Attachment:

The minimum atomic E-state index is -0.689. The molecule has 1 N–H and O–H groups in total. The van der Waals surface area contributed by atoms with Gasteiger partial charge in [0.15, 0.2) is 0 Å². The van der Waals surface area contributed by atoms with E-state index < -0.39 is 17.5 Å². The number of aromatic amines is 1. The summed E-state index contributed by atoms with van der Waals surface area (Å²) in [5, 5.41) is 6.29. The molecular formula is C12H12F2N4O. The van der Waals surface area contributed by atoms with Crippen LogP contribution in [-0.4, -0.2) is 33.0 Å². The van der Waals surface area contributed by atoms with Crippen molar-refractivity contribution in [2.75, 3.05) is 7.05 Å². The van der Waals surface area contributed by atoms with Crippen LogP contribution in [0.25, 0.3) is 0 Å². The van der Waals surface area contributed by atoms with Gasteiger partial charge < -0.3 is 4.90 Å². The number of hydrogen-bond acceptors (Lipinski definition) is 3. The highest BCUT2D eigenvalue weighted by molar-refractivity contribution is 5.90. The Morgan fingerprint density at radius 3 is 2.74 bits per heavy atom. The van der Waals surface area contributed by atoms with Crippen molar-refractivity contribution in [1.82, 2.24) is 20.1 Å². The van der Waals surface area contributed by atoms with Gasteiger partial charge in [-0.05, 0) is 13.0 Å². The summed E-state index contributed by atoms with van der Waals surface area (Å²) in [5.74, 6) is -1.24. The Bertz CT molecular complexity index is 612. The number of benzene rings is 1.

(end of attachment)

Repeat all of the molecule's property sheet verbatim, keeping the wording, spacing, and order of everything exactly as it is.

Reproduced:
The minimum atomic E-state index is -0.689. The molecule has 1 N–H and O–H groups in total. The van der Waals surface area contributed by atoms with Gasteiger partial charge in [0.15, 0.2) is 0 Å². The van der Waals surface area contributed by atoms with E-state index < -0.39 is 17.5 Å². The number of aromatic amines is 1. The summed E-state index contributed by atoms with van der Waals surface area (Å²) in [5, 5.41) is 6.29. The molecular formula is C12H12F2N4O. The van der Waals surface area contributed by atoms with Crippen LogP contribution in [-0.4, -0.2) is 33.0 Å². The van der Waals surface area contributed by atoms with Crippen molar-refractivity contribution in [2.75, 3.05) is 7.05 Å². The van der Waals surface area contributed by atoms with Crippen LogP contribution in [0.25, 0.3) is 0 Å². The van der Waals surface area contributed by atoms with Gasteiger partial charge < -0.3 is 4.90 Å². The number of hydrogen-bond acceptors (Lipinski definition) is 3. The highest BCUT2D eigenvalue weighted by molar-refractivity contribution is 5.90. The Morgan fingerprint density at radius 3 is 2.74 bits per heavy atom. The van der Waals surface area contributed by atoms with Crippen molar-refractivity contribution in [1.82, 2.24) is 20.1 Å². The van der Waals surface area contributed by atoms with Gasteiger partial charge in [-0.05, 0) is 13.0 Å². The summed E-state index contributed by atoms with van der Waals surface area (Å²) in [5.74, 6) is -1.24. The Bertz CT molecular complexity index is 612. The number of benzene rings is 1.